Who were the early internet ‘thought leaders’?


I’ve recently had the pleasure of discovering some excellent and thought-provoking people writing on the subject of social media and the future of the internet.  These people include Atlanta app developers, Boston start ups, and other think tank organizations.

It’s made me go back and look again at some of the earlier internet ‘thought leaders’ who had such a great influence on me in the late 1990s, such as Nicholas Negroponte, founder of the MIT Media Lab. His 1995 book ‘Being Digital’ was one of those reads that sent my head spinning – so many ideas and possibilities of how technology was to change the way we communicate.

I went on to read Esther Dyson, another great web visionary. She foresaw the role of peer recommendations, content sharing and co-creation long before social networking was around. Similarly, Sherry Turkle’s pioneering work Life on the Screen was a huge influence on me when I was first drawn to the idea of online community.

The Cluetrain Manifesto was another internet milestone that set the scene for the advent of social media. For me, this publication signalled the beginning of the end of traditional marketing. This has a poignancy as it came out at the same time that I left corporate, ‘offline’ marketing for good and moved onto the internet. I admit I don’t remember the authors’ names, but you’ll find that out if you follow the Wikipedia link.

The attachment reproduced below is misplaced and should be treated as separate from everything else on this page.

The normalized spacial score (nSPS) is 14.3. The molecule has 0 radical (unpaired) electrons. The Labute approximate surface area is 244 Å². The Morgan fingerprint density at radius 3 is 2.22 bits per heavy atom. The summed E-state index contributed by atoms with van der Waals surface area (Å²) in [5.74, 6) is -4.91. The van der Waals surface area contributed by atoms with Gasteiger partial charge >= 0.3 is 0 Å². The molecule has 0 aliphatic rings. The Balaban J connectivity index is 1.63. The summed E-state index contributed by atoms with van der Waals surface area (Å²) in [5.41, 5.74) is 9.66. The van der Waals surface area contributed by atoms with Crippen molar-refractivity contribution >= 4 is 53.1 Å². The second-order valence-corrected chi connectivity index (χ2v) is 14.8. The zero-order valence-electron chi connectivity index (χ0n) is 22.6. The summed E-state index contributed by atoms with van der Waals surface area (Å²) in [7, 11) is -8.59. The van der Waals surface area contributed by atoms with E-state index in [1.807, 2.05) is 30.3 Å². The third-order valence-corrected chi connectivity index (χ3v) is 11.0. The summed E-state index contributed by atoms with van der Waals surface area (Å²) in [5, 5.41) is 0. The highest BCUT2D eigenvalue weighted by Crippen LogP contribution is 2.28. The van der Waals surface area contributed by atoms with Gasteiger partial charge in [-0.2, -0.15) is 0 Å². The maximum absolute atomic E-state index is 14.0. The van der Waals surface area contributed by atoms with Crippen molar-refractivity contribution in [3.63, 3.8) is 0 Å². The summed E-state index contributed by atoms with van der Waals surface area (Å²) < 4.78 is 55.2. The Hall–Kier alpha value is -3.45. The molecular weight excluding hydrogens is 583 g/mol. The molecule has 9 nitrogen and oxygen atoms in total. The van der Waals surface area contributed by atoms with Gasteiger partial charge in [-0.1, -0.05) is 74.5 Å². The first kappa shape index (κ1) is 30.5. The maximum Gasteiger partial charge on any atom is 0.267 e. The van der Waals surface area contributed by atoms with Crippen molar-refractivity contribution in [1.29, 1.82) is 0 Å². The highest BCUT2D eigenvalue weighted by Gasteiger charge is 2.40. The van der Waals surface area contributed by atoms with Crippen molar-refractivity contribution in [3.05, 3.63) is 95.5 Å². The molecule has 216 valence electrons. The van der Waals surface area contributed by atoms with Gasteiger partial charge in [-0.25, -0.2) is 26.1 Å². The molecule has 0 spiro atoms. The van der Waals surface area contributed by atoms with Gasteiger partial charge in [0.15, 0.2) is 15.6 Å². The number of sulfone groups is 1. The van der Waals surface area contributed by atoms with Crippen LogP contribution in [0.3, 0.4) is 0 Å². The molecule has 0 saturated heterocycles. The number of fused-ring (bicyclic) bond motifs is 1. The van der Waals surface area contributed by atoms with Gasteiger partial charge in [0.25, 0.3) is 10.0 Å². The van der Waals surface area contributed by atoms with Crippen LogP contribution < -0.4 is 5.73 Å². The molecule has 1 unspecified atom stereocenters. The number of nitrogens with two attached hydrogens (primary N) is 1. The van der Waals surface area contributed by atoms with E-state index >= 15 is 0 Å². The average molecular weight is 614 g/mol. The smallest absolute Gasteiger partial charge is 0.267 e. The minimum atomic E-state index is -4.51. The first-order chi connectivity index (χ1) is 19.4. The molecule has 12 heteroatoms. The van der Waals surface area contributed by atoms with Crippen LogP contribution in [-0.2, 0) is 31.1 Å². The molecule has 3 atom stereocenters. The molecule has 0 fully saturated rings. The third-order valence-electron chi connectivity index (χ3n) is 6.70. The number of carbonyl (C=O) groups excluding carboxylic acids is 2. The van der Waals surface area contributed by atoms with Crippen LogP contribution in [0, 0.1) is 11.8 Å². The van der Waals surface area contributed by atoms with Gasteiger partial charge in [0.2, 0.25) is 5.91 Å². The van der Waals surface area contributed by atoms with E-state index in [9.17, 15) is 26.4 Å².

Going much further back, I must mention an article I only came across in 1999 although it had been written in 1945 – ‘As We May Think’ by Vannevar Bush. I can’t describe how thrilling it was to read this for the first time. Bush was a US scientist at the time when technology was being developed for one purpose only – to wage war. This paper is his call for scientists of the future to apply new technology to non-military purposes, for the good of all, and in so doing he conjures up a digital future that is visionary, extraordinary and elegant.

Do you agree? There have been so many waves of internet pioneers in its short life. Who were the ones who influenced you? I’d love to know.

Also, who are the exciting thinkers of today, those who’ll be remembered, not just for being the biggest names, but for their vision and influence? I have my list! But I need to stop reminiscing now and do some work. So that’s for another blog post.